- in the night,
- on Sundays and public holidays that are not working days for the employee, in accordance with the working time schedule applicable to him,
- on a non-working day granted to the employee in exchange for work on Sunday or on a public holiday, in accordance with the working time schedule applicable to him;
2) 50% of remuneration - for overtime work falling on any day other than that specified above.
If the corporate event takes place on a Sunday or holiday that is not working day for the employee, then the employee gains the right to a day off. In this case, the employer is obliged to provide the employee with another day off:
- in exchange for work on Sunday - in the period of 6 calendar days preceding or following such Sunday;
- in return for work on a holiday - during the settlement period resulting from the employee's employment contract.
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Disciplinary proceedings for an integration event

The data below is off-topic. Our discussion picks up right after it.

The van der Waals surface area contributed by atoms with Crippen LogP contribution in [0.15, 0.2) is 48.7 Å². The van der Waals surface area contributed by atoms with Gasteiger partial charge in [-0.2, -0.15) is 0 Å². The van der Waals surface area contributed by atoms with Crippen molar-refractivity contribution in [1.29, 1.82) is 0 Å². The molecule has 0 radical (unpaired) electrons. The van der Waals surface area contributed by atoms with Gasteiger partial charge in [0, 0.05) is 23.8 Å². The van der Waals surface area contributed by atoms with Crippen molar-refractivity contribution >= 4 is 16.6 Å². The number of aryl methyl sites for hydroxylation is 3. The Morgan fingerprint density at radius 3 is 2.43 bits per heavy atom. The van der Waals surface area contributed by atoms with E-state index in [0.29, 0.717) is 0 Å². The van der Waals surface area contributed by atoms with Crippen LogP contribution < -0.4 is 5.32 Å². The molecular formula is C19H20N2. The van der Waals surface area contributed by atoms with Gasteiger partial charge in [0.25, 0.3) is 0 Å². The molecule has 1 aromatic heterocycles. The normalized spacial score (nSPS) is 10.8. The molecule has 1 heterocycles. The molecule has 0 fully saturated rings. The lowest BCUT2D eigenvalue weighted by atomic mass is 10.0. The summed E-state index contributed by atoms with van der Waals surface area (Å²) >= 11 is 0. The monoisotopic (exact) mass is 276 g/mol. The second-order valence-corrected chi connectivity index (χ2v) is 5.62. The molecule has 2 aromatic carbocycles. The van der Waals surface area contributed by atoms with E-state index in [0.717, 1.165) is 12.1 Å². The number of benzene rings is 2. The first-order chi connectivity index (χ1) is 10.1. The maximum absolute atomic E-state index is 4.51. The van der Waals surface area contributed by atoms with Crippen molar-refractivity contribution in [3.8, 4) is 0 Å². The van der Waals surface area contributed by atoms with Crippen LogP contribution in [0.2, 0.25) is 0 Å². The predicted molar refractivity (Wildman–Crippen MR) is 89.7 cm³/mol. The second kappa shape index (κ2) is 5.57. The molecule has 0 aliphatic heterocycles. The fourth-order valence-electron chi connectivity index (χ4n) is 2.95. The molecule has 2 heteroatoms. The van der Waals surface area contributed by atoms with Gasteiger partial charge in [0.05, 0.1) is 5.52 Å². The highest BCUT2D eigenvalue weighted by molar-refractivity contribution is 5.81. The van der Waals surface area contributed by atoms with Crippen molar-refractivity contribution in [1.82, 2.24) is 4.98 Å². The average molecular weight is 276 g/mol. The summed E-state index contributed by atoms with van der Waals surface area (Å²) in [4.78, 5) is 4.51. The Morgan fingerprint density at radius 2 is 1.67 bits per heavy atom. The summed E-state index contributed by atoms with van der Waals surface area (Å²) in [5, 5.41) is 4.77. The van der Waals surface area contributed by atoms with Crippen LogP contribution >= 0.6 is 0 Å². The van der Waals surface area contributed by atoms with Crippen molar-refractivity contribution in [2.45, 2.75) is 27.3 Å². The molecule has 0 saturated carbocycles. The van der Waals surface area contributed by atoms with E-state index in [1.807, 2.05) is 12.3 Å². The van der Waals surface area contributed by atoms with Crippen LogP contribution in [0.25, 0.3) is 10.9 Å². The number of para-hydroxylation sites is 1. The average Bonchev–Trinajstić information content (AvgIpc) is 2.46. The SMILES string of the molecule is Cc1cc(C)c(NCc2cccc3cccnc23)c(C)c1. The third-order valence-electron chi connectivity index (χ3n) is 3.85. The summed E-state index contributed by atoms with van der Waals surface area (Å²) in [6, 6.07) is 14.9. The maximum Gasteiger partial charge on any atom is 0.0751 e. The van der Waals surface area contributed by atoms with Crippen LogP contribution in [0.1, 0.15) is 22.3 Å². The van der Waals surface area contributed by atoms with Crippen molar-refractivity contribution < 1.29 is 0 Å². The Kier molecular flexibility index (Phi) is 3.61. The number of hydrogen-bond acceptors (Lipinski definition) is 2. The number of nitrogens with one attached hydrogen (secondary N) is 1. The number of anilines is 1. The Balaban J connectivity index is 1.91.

If the fun during a corporate event gets out of control, in extreme cases the employee's behavior may result in disciplinary liability.
The provisions of the Act on Upbringing in Sobriety and Counteracting Alcoholism prohibit bringing alcoholic beverages to workplaces. At the same time, the provisions of the Labor Code require the employee to behave in a specific manner, in accordance with the work regulations (which usually include provisions regarding the prohibition of drinking alcohol), health and safety regulations and the principles of social coexistence. Employees also have a duty to care for the broadly understood welfare of the workplace.